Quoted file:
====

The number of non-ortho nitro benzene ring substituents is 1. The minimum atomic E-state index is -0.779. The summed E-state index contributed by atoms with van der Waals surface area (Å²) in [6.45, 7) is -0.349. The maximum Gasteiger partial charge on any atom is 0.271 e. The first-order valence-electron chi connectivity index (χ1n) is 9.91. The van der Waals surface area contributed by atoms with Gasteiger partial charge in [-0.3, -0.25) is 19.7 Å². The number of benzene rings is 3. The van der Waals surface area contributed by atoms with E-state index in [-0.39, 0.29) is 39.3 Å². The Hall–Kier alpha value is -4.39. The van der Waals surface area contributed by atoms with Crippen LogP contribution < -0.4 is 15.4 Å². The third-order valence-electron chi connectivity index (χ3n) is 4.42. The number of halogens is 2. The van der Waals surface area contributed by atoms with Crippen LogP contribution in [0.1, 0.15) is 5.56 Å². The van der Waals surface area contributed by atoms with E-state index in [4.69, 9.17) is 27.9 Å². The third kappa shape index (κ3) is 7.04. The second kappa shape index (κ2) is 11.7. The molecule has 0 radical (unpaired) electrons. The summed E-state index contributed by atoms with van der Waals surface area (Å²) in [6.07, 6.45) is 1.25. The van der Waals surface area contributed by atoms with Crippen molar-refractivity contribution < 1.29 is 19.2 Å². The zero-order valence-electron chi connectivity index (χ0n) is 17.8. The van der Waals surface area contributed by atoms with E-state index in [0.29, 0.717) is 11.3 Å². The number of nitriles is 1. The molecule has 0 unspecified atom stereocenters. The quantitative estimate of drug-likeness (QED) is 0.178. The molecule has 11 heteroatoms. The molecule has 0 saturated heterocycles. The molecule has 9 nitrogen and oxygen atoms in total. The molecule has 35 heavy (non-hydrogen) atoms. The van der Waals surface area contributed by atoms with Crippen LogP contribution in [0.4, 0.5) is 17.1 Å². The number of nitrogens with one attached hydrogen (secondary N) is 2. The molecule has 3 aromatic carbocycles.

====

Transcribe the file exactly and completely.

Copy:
The number of non-ortho nitro benzene ring substituents is 1. The minimum atomic E-state index is -0.779. The summed E-state index contributed by atoms with van der Waals surface area (Å²) in [6.45, 7) is -0.349. The maximum Gasteiger partial charge on any atom is 0.271 e. The first-order valence-electron chi connectivity index (χ1n) is 9.91. The van der Waals surface area contributed by atoms with Gasteiger partial charge in [-0.3, -0.25) is 19.7 Å². The number of benzene rings is 3. The van der Waals surface area contributed by atoms with E-state index in [-0.39, 0.29) is 39.3 Å². The Hall–Kier alpha value is -4.39. The van der Waals surface area contributed by atoms with Crippen LogP contribution < -0.4 is 15.4 Å². The third-order valence-electron chi connectivity index (χ3n) is 4.42. The number of halogens is 2. The van der Waals surface area contributed by atoms with Crippen LogP contribution in [0.1, 0.15) is 5.56 Å². The van der Waals surface area contributed by atoms with E-state index in [4.69, 9.17) is 27.9 Å². The third kappa shape index (κ3) is 7.04. The second kappa shape index (κ2) is 11.7. The molecule has 0 radical (unpaired) electrons. The summed E-state index contributed by atoms with van der Waals surface area (Å²) in [6.07, 6.45) is 1.25. The van der Waals surface area contributed by atoms with Crippen molar-refractivity contribution < 1.29 is 19.2 Å². The zero-order valence-electron chi connectivity index (χ0n) is 17.8. The van der Waals surface area contributed by atoms with E-state index in [0.29, 0.717) is 11.3 Å². The number of nitriles is 1. The molecule has 0 unspecified atom stereocenters. The quantitative estimate of drug-likeness (QED) is 0.178. The molecule has 11 heteroatoms. The molecule has 0 saturated heterocycles. The molecule has 9 nitrogen and oxygen atoms in total. The molecule has 35 heavy (non-hydrogen) atoms. The van der Waals surface area contributed by atoms with Crippen LogP contribution in [0.4, 0.5) is 17.1 Å². The number of nitrogens with one attached hydrogen (secondary N) is 2. The molecule has 3 aromatic carbocycles.